What I like about writing is what I like about photography. In photography you create your vision through the lens, including composition and framing. After you create the image in the camera, you transfer it to your computer and in your computer you can use various programs to further transform the image and complete your vision, if you so choose.
In writing you start with a rough draft, and that rough draft is the basic foundation of what you want to write. It’s essentially the skeleton of your blog post or short story or novel or book. The second, third, fourth and final drafts are building around that initial frame until you have a final product that is well built, polished and pretty to look at. Well built, polished and pretty to look at it doesn’t mean what you photographed or wrote has any feeling to it, though, and here is where I run into problems as a creator.
When I was attempting to be a professional photographer, seeing my services to families, people wanted well-polished and pretty. They didn’t care so much about emotion, and that’s where the disconnect came for me. I cared more about emotion and storytelling than well-polished and pretty. I find I have this same issue in writing. I’m not always great at being technically perfect in my writing. I don’t always add the descriptions or flowery language that others do. I don’t always explain myself or my story well. It’s not always “technically perfect”. I’m more concerned about emotion and the story than nitty-gritty details.
I have to learn to slow down in writing and focus a little more on the description, though, because in writing, descriptions help the emotion and the storytelling. We all have areas to improve on in our creative endeavors and there are times I focus too much on what I’m not doing well instead of on what I hopefully will do better in the future.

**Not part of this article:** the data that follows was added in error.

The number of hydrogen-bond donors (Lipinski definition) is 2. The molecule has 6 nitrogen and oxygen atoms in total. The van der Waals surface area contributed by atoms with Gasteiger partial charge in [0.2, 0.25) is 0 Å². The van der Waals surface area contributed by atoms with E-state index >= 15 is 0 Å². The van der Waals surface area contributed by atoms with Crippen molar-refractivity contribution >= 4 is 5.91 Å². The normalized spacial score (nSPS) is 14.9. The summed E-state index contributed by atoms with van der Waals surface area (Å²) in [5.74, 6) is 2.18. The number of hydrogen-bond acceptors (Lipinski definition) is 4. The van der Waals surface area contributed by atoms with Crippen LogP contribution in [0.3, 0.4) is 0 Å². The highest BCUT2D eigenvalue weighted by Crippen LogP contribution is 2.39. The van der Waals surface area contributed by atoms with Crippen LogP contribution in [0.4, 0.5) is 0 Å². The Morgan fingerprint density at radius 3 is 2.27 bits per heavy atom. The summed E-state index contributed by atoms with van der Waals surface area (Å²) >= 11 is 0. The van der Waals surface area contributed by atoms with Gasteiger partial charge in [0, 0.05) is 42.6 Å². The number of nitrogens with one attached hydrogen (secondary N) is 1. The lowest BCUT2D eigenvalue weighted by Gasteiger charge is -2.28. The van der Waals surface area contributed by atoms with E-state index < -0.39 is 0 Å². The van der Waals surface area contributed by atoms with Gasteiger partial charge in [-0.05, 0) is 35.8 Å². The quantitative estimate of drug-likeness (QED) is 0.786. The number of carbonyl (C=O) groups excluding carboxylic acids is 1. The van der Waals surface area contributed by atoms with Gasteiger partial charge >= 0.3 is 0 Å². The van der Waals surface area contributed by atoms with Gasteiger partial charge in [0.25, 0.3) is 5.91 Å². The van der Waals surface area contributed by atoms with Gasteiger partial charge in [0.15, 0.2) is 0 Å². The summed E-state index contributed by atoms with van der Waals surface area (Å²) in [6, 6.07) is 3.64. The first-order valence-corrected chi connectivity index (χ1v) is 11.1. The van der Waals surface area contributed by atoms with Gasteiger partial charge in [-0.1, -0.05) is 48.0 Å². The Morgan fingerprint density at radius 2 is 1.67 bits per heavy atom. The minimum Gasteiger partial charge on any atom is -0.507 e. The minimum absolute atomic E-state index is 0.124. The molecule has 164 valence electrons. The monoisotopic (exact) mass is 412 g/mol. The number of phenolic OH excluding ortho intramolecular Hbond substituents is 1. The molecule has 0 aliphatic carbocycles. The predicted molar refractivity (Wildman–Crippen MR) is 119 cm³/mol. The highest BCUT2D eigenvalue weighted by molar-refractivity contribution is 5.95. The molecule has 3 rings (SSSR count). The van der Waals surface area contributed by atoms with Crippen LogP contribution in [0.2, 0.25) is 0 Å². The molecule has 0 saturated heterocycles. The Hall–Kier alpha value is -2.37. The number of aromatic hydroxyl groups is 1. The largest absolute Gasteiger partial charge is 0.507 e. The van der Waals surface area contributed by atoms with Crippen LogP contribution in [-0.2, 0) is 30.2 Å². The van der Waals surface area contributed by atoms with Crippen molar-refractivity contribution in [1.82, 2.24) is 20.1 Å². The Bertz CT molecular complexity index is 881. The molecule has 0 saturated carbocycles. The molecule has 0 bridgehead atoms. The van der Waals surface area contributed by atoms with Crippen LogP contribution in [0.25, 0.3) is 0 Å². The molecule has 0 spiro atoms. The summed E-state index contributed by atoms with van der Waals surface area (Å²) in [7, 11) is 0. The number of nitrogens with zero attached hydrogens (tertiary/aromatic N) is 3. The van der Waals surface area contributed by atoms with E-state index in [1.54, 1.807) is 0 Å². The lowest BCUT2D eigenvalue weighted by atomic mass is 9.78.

Sometimes I worry, like so many of us do, that the shortcomings I possess when I create will affect how God uses my creation. The good thing is that God can use anyone no matter their shortcomings, or the shortcomings they perceive they have. Dallas Jenkins, writer and director of The Chosen series, talks often about how he is giving God his loaves and his fishes, and that God will multiply what he gives for God’s glory. He is, of course, referencing the story in the Bible where there were only five loaves of bread and two fix and Jesus multiplied that food so there was enough to feed a multitude of people.
What an amazing idea that God can take our offering, no matter how small, and multiply it so it touches someone else. When God gets ahold of what we create, even if it isn’t technically perfect and pretty, he makes it beautiful, powerful, and exactly what we need to convey his message of hope and love to a hurting world. If he can create beauty out of ashes, then he can create something outstanding out of what we perceive as barely standing.
Of course, we should always strive to improve, to learn more, to hone our craft, but while we do, we (I) have to remember that God will fill in the gaps and make our meager offerings even more than we could have ever hoped for.
It was such a well-deserved award for a book I loved.
She worked on this book for years and years – I believe she said 20-years in one interview.
Amanda Dykes, another Christy Award winner also worked on her book, Whose Waves These Are for about eight years.
After listening to an interview with these women, I started to think, “Should I be working on my books for years and years and years, polishing them and using beautiful, detailed descriptions and literary writing like these ladies did? Maybe I’d be a more accomplished writer and person if I did. “
Maybe, I thought.
Probably, I thought.
My books would probably be better, I thought.
But then I thought: There is a place for every type of book. Readers love deep, thoughtful, densely written books, but they also enjoy lighter reads that aren’t as deep. Or at least I do. There are seasons in my life when I need something lighter. There are seasons in my life when I can handle something deeper. Ebs and flows. So there needs to be writers who can offer light and there needs to be authors who can offer deep.
Of course, there are those authors who offer a mix of both, which I feel Robin does very well.
Will my books change anyone’s life?
Maybe, but probably not. Will they offer a distraction when they need it the most?
Yeah, I hope so.
Sometimes something light that takes our mind off of things is just as welcome as something that leaves an imprint on our soul.